Louis Lo is Associate Professor at the Department of English, National Taipei University of Technology. He obtained his PhD in Comparative Literature from The University of Hong Kong. His research interests include the history of ideas, the representation of cities in literature and films, and Asian cinema. He is the author of Male Jealousy: Literature and Film (Continuum, 2008), and co-author and photographer (with Jeremy Tambling) of Walking Macao, Reading the Baroque (Hong Kong University Press, 2009). His latest chapter on literature and the city appears in Palgrave Handbook of Literature and the City (Palgrave Macmillan, 2016). A collection of his London black-and-white photographs can be found in Tambling’s Going Astray: Dickens and London (Longman, 2009).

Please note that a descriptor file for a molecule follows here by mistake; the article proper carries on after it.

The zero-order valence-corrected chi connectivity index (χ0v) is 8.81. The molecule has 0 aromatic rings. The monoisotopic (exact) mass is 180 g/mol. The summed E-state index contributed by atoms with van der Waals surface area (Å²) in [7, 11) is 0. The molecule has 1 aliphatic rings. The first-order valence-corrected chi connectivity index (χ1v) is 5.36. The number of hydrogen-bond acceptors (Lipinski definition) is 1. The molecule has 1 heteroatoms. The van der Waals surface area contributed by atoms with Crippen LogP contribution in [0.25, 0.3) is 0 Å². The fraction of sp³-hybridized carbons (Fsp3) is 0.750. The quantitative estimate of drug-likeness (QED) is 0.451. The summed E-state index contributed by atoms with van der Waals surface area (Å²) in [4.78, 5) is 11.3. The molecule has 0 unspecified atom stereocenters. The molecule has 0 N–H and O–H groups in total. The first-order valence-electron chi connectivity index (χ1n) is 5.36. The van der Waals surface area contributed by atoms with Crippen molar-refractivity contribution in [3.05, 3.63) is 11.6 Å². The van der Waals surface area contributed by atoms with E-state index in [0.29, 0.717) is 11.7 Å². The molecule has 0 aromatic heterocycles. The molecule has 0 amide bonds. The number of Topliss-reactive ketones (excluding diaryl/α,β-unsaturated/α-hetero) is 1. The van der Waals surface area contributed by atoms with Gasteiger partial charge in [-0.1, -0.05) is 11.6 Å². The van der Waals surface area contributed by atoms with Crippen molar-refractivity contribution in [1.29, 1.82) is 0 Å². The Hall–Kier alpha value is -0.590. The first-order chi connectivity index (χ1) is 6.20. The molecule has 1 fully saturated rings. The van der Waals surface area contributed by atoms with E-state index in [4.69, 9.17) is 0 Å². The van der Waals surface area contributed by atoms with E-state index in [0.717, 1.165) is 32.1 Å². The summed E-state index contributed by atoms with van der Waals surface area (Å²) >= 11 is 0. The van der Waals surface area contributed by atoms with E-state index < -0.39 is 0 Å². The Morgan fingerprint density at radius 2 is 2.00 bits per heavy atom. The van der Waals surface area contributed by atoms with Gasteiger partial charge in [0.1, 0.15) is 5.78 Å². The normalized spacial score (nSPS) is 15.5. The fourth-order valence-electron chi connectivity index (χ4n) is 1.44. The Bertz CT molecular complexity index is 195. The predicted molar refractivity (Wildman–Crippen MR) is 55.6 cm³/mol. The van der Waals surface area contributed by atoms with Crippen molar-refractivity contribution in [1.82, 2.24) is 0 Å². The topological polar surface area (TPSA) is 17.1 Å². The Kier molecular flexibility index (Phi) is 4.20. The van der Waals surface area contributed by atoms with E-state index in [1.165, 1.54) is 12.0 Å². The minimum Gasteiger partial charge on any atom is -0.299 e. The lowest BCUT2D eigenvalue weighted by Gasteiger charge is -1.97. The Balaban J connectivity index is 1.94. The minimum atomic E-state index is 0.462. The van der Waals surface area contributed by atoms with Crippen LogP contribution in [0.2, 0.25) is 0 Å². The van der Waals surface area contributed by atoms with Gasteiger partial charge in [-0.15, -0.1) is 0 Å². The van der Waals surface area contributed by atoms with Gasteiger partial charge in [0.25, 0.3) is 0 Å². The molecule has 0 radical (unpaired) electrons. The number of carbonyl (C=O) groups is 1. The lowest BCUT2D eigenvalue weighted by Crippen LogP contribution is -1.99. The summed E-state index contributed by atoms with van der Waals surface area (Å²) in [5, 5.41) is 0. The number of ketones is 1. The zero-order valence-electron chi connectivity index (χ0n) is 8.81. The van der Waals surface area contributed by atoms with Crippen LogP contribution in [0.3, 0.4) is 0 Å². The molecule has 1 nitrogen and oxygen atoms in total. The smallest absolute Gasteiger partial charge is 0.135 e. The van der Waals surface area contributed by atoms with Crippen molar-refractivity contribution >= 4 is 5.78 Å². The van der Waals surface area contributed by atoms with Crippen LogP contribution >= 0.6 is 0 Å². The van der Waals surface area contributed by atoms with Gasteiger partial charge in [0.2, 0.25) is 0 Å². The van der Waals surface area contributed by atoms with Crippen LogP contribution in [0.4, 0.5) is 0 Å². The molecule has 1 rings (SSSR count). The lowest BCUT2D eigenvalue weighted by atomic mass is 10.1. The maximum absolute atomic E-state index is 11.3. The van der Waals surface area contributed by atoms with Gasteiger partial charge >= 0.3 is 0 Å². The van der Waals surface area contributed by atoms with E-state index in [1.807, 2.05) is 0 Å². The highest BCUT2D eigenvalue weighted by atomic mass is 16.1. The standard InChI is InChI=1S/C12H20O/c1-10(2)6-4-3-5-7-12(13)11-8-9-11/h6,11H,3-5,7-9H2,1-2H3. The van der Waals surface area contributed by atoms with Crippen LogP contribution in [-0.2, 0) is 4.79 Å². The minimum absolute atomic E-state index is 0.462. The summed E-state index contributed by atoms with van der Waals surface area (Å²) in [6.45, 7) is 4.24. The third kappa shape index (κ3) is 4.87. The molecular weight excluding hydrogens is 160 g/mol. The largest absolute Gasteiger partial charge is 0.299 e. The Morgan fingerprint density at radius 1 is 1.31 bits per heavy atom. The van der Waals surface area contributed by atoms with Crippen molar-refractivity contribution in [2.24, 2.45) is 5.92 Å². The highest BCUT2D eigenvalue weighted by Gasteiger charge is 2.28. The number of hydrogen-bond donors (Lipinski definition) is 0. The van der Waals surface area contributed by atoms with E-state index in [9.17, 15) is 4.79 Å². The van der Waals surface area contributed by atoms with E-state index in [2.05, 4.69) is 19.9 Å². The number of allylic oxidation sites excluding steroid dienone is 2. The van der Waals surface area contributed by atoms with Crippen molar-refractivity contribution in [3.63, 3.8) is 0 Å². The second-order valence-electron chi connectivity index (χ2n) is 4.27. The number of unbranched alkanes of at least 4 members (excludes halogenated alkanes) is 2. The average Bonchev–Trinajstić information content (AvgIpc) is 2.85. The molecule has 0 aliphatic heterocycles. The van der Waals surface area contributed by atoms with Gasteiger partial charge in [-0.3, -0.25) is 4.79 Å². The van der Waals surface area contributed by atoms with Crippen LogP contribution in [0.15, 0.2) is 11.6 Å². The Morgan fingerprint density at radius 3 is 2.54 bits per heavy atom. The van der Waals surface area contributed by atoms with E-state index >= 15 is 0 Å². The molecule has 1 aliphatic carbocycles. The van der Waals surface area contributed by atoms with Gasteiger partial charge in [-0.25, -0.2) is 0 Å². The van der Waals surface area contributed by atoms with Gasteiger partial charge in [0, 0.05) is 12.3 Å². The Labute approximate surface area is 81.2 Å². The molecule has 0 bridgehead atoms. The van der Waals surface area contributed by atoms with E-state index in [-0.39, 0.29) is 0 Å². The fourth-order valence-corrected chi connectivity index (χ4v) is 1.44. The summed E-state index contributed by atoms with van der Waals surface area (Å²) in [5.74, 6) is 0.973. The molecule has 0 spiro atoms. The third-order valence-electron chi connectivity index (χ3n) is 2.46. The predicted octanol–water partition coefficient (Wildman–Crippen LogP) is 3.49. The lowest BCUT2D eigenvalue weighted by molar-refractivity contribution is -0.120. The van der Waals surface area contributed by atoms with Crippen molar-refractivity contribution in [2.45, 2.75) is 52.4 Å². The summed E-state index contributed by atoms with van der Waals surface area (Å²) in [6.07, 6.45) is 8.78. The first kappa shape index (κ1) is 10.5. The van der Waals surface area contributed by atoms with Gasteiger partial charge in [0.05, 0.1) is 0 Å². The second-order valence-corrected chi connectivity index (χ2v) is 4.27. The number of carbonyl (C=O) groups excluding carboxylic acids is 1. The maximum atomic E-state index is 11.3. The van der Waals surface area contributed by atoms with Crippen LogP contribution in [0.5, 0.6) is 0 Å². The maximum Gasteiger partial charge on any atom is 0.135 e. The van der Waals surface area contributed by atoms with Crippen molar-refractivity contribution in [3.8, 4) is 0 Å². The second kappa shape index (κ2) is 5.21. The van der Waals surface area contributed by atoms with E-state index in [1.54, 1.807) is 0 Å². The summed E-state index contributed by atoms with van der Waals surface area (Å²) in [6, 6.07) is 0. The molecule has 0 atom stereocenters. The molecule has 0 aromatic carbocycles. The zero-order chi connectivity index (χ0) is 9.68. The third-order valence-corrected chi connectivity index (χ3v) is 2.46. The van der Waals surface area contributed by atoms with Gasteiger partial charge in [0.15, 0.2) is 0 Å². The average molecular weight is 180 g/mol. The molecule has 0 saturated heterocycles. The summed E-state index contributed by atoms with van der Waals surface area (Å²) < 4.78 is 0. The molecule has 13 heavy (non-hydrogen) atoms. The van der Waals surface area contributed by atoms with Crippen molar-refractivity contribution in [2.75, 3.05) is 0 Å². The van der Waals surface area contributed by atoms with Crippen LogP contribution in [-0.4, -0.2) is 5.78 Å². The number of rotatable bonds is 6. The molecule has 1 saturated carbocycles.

Enduring the Long Take: Tsai Ming-liang’s Stray Dogs (2013) and the Dialectical Image
This paper attempts to show that Stray Dogs offers a social critique of Taipei as a neoliberal, global, consumer city and by so doing establishes a cinema of contemplation through such signature cinematic devices as the sustained long-take and slow, virtually still cinematic images. By developing Walter Benjamin’s formulation of the dialectical image and criticism of the flâneur, this paper explores the extent to which the extreme slow image created by Tsai reveals an aspect of the city which cannot be shown otherwise, arguing that Tsai’s slow cinema creates a potentially revolutionary awakening in the audience who is too accustomed to the immersive mode of cinematic experience which turns the suffering of others into a commodity and prevents an understanding of a societal phenomenon that calls for our urgent attention. Marginalized figures in such nineteenth-century literary texts as Dickens’s Sketches by Boz (1836), Baudelaire’s pose poem “God Dogs” (1865-67), and Hamsun’s Hunger (1890), and such Sinophone films as Hou Hsiao-hsien’s The Sandwich Man (1983), and Jia Zhang-he’s Xiao Wu (1997) are analyzed comparatively.
- David See-chai Lam Centre
- Taiwan Studies Group, Department of History